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Cartographic Architecture

Cartographic Architecture: cartography (mapping) as a process, medium and method in architectural design

Seda Arslan

Published Apr 14, 2021

The map (carta/xarita) is an object/medium to transfer spatial information where cartography/mapping (carta+o+graphein) refers to the production process of this tool and its utilization methods. Today the term of cartography which is actually the production method of maps as a visual communication tool has been transformed into a key concept that is used to define a system of thinking (or method of generating ideas).

The map provides spatial information, consists of varying layers (strata), describes and processes the relations among those information layers, and presents a complex network holistically. According to cartographer John B. Harley (1987, p.1), above all, themap is a medium of communication and way of storing spatial data visually. Communication of humankind via maps dates far more back than written communication.

Besides its technology, the concept of maps also has undergone significant changes since then. Humankind formed maps which transfer the natural and built environment, existing space into a surface, to understand space/place and to express observation on space and ideas of spatiality. In time, the human being who tries to explain and explore the physical features and limitations of the natural and built environment, also convey the spatial interaction on maps.

Following the technological developments, the limit of the information about the physical features of space is almost determined, and the exploration area of physical space has retreated. Space has become a notion that its physical form can be detected or scanned through various methods. However, the map is not merely an image or reflection of the form. Physical space can be depictured on maps and this depicturing represents selected features of the physical space. Nonetheless, today contemporary maps also narrate (translate/transfer) the information about interaction and relation among those represented or scanned physical space and issues such as social, economic, natural, etc.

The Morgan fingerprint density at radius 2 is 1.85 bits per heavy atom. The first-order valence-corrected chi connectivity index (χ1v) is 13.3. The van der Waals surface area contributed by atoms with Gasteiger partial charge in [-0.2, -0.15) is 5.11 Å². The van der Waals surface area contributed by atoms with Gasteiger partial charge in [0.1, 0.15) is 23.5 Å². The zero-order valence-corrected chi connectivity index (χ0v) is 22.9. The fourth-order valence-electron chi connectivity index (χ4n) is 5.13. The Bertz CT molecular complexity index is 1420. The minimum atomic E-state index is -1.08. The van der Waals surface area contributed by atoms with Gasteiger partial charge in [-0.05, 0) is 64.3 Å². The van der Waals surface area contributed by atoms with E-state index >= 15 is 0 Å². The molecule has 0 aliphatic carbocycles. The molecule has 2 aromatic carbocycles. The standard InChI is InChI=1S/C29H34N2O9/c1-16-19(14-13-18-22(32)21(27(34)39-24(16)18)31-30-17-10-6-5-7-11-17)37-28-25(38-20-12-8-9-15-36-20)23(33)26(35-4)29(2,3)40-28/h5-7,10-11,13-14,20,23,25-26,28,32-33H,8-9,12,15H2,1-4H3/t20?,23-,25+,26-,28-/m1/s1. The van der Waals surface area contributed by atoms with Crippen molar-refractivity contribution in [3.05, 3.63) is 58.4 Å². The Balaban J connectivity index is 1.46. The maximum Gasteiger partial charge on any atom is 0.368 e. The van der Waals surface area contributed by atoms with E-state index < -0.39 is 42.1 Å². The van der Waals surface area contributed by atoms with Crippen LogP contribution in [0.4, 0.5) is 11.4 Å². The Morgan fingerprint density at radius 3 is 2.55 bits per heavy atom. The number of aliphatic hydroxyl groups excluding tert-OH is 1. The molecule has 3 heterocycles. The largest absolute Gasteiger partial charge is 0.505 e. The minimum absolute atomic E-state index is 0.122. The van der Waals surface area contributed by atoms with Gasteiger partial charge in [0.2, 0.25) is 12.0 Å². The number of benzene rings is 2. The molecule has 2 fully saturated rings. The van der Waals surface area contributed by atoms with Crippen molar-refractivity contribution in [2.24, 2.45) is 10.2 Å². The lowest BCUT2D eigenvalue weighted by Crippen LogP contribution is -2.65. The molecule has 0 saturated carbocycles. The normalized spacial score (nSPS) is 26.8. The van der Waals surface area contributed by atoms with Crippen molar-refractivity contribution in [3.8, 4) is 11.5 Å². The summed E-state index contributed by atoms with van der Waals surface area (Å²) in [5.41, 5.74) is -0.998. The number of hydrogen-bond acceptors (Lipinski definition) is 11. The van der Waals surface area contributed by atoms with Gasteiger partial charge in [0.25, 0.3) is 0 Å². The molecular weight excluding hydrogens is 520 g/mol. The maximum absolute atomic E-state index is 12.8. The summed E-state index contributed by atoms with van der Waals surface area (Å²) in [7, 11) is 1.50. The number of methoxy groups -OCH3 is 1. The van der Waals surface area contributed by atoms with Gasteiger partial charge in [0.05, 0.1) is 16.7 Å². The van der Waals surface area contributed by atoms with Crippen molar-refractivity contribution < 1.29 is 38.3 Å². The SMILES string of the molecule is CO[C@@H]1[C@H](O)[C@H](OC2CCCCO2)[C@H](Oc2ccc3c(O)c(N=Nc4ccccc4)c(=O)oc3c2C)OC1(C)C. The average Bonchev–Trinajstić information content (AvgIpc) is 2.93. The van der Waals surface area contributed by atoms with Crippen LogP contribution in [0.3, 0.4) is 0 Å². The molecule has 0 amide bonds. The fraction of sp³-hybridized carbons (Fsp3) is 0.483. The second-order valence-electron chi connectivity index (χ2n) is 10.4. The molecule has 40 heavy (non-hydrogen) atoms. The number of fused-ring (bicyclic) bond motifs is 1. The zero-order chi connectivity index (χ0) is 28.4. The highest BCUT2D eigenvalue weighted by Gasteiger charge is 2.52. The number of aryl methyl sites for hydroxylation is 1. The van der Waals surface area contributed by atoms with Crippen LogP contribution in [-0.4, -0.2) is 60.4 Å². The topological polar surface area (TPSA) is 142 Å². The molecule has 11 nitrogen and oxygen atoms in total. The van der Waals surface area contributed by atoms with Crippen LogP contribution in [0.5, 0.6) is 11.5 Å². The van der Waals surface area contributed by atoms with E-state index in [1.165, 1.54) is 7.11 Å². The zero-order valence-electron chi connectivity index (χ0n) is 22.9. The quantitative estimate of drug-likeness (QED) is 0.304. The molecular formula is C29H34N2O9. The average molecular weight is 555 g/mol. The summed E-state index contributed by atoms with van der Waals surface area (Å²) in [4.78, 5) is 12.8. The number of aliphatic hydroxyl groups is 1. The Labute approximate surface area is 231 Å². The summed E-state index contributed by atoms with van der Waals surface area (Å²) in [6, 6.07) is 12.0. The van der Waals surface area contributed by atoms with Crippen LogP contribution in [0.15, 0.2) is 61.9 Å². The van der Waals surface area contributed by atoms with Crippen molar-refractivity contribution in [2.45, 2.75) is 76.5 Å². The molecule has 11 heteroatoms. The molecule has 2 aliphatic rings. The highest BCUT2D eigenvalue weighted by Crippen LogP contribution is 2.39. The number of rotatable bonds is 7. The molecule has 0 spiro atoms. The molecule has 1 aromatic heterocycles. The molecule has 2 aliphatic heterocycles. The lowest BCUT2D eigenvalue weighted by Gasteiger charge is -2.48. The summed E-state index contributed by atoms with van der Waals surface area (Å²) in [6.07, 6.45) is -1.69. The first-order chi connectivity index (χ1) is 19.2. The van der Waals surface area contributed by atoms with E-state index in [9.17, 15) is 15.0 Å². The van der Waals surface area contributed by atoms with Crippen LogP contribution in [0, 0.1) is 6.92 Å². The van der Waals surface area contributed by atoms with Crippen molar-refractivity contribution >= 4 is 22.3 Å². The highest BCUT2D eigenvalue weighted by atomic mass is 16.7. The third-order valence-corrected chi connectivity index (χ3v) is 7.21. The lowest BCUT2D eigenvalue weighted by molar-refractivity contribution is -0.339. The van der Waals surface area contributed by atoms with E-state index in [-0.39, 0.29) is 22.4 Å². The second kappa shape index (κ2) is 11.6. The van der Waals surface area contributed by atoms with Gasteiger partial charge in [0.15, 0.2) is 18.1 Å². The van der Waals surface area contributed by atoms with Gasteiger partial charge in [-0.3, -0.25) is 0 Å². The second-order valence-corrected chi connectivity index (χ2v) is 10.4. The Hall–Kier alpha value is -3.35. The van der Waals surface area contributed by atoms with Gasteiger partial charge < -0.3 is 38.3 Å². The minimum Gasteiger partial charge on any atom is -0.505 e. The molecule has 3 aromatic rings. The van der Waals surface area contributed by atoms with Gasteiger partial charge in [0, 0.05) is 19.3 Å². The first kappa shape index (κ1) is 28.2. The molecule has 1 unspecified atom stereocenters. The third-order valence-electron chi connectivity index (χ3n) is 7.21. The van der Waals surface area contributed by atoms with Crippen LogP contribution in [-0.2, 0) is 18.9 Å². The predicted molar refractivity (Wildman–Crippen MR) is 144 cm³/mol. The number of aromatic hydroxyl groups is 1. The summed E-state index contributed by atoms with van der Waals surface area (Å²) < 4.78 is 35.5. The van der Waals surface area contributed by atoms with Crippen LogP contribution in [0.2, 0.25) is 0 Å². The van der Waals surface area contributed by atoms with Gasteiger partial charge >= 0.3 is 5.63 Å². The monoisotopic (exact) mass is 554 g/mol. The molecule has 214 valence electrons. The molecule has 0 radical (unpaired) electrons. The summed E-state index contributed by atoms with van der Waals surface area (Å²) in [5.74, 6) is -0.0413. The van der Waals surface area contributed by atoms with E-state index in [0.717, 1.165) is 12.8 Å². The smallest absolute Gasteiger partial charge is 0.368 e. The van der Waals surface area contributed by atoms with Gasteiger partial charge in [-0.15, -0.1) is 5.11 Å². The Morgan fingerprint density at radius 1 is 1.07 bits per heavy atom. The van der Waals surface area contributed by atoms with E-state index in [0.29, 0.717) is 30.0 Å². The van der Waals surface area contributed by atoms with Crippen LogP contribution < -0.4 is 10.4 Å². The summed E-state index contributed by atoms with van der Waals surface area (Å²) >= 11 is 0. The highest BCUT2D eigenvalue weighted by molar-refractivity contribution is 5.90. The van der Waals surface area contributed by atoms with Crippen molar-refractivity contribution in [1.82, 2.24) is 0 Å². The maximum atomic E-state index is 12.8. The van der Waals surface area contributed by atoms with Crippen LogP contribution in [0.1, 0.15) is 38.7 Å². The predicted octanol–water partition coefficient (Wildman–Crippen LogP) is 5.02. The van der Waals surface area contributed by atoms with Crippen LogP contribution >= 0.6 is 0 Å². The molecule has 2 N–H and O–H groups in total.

Through cartography (mapping), some (data) layers are presented through the purpose- oriented selection and sifting, according to certain kind of perceptions and opinions. However, these layers may evolve, change, be changed, or reproduced so it becomes possible to reveal different connections. In other words, the map is a representation or a description of knowledge and relationships. However, this representation is not constant, it can be developing, changing, and is an organic structure since the data it transmits are variable or may vary (Figure 1).

If we rephrase the definition by excluding the space concept; map may be expressed as a tool (and mapping as the production method of this tool) which aims to transfer the relations and interaction among its (data) layers into a visual representation. Due to the above-mentioned context, map, and mapping terms confronts as key concepts in different fields/disciplines. This terminology is used to reveal, to demonstrate, and to decode the interactions, relations, dynamics, and elements of a system in order to make that system legible. As a paragon; cognitive map, concept, or mind map terms define a pattern/network which correlates knowledge, idea, and opinion. As John B. Harley (1987, p.1) mentions, probably mapping is an impulsive effect in human consciousness where maps are used as metaphors of analogical thinking for many centuries. There lies complexity, flexibility, interchangeability, and multidimensional nature of the map, behind the expression of links between knowledge, idea, and opinion with map concept.